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Federal Eye
Posted at 03:55 PM ET, 05/11/2011

Air traffic controllers defend themselves on YouTube

Updated 3:55 p.m. ET

Their reputation damaged by a series of embarrassing incidents (napping at the controls, misdirecting a plane with First Lady Michelle Obama onboard), the nation’s largest air traffic controller union is turning to a reliable tool to rehabilitate its image: YouTube.

With strains of Aaron Copeland’s “Fanfare for the Common Man” in the background, a new 90-second video produced by the National Air Traffic Controllers Association attempts to convince the flying public that a few bad apples shouldn’t spoil the reputations of everyone else.

“You don't know my name, and you don't know my face, but you recognize the work I do every day,” Steve Wallace, a Miami-based controller with 20 years of experience, said at the start of the video.

“How I work every day earns the confidence that you’ve bestowed on me,” Denise Spencer, a 17-year controller in Seattle, said after him.

“I have to be 100 percent, 100 percent of the time,” Wallace said later.

“I’m proud of my profession and the quality of my work,” said Ryan Holloman, a Kansas City controller.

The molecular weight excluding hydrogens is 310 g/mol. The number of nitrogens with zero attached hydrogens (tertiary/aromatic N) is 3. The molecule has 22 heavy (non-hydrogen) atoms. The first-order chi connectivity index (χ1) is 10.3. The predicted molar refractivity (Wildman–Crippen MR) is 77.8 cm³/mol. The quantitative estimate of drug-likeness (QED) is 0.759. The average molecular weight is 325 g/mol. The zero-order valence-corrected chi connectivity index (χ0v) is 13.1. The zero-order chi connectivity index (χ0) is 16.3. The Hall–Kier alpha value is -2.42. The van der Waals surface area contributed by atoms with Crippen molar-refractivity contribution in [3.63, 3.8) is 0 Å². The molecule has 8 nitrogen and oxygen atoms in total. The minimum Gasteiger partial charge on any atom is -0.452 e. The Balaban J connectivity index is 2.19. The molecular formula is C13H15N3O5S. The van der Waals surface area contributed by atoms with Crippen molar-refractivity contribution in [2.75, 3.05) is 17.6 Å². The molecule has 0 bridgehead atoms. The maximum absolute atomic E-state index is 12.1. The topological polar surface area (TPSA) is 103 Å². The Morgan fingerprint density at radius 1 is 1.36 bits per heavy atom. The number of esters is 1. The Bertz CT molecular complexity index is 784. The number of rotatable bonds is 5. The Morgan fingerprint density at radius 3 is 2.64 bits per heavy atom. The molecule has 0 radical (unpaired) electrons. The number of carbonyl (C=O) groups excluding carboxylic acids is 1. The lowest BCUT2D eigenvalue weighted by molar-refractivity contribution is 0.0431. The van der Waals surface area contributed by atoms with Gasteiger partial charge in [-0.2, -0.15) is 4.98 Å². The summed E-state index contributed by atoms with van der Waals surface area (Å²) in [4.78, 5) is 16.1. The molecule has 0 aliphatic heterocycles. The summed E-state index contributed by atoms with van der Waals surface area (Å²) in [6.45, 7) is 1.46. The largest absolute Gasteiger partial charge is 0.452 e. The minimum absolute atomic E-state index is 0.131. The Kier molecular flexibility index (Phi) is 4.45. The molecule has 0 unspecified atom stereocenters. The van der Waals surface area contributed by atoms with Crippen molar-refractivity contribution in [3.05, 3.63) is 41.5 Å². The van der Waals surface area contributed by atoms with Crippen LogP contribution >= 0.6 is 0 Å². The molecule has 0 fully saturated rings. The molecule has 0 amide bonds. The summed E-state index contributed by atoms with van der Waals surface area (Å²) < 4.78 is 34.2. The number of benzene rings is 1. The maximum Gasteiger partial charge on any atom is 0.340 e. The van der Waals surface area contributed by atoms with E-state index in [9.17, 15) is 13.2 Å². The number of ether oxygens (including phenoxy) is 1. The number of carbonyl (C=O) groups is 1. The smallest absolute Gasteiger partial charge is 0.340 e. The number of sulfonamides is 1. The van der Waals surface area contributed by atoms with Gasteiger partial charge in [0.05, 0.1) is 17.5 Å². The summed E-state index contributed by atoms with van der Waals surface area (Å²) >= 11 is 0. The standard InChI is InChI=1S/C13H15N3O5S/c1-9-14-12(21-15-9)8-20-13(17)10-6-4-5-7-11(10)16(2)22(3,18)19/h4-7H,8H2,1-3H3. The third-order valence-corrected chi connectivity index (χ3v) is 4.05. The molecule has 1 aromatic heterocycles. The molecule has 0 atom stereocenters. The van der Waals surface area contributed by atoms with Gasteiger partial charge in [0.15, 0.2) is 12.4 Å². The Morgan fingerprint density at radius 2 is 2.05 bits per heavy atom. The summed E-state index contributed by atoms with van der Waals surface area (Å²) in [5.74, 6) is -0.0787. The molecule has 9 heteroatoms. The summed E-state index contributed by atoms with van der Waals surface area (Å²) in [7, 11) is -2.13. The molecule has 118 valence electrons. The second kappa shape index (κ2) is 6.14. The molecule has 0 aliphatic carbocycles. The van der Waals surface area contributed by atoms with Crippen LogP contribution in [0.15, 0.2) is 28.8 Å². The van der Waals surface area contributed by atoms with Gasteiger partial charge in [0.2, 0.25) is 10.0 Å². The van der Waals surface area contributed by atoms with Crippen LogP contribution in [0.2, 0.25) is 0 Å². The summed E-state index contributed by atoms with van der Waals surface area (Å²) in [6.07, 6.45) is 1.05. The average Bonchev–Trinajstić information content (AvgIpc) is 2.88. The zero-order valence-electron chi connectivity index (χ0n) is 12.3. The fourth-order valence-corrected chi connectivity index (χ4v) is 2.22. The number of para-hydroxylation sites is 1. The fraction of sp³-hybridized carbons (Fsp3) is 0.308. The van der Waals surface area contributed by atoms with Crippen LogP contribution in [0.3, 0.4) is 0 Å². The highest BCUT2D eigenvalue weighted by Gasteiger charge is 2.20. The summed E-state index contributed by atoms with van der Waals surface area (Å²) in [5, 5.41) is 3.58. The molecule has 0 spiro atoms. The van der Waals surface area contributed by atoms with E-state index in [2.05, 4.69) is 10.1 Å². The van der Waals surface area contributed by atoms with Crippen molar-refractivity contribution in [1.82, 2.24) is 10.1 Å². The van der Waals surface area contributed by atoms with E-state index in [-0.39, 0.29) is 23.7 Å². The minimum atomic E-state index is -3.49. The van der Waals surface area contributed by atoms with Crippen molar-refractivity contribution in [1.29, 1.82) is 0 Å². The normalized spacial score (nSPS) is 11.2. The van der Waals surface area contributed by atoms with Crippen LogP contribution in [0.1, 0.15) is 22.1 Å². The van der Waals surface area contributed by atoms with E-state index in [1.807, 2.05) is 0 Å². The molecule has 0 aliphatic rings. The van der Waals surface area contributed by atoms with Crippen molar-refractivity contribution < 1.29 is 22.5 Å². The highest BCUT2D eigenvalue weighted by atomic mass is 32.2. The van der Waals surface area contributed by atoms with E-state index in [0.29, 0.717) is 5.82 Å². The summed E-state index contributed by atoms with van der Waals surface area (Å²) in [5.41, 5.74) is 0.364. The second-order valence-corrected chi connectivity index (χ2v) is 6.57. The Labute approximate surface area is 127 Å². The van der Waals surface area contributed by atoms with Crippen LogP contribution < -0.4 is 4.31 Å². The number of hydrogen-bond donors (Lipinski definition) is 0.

“My voice is the voice that guides you home each and every day,” Spencer said at the end.

The video’s participants are all active union members often quoted by local news outlets, according to NATCA spokesman Doug Church. Union officials initially produced the video for internal purposes, but they decided to publish it online in hopes of generating public interest, he said.

“We had been devoting a lot of attention to professional standards even before the latest headlines,” Church said in an interview. “Almost half of our workforce was hired in the last six years, so we were trying to educate our own members about being professionals.”

The federal government employs more than 15,000 air traffic controllers and NATCA represents more than 20,000 controllers, engineers and other safety experts.

Church said the union hopes the Federal Aviation Administration will distribute the video to air traffic controllers; an agency spokeswoman didn't return requests for comment.

Though the video may go viral online, Church said the union doesn’t have any immediate plans to use it as part of a radio or television ad campaign.

Federal worker unions often turn to radio, TV or Web ads to help bolster their image.

In March the American Federation of Government Employees spent about $250,000 for radio ads in more than a dozen markets to push back against proposed Republican cuts to federal pay and benefits.

Do you like the new video? Does it change your impression of air traffic controllers? Share your opinions in the comments section below.

By  |  03:55 PM ET, 05/11/2011

Categories:  Workplace Issues

 
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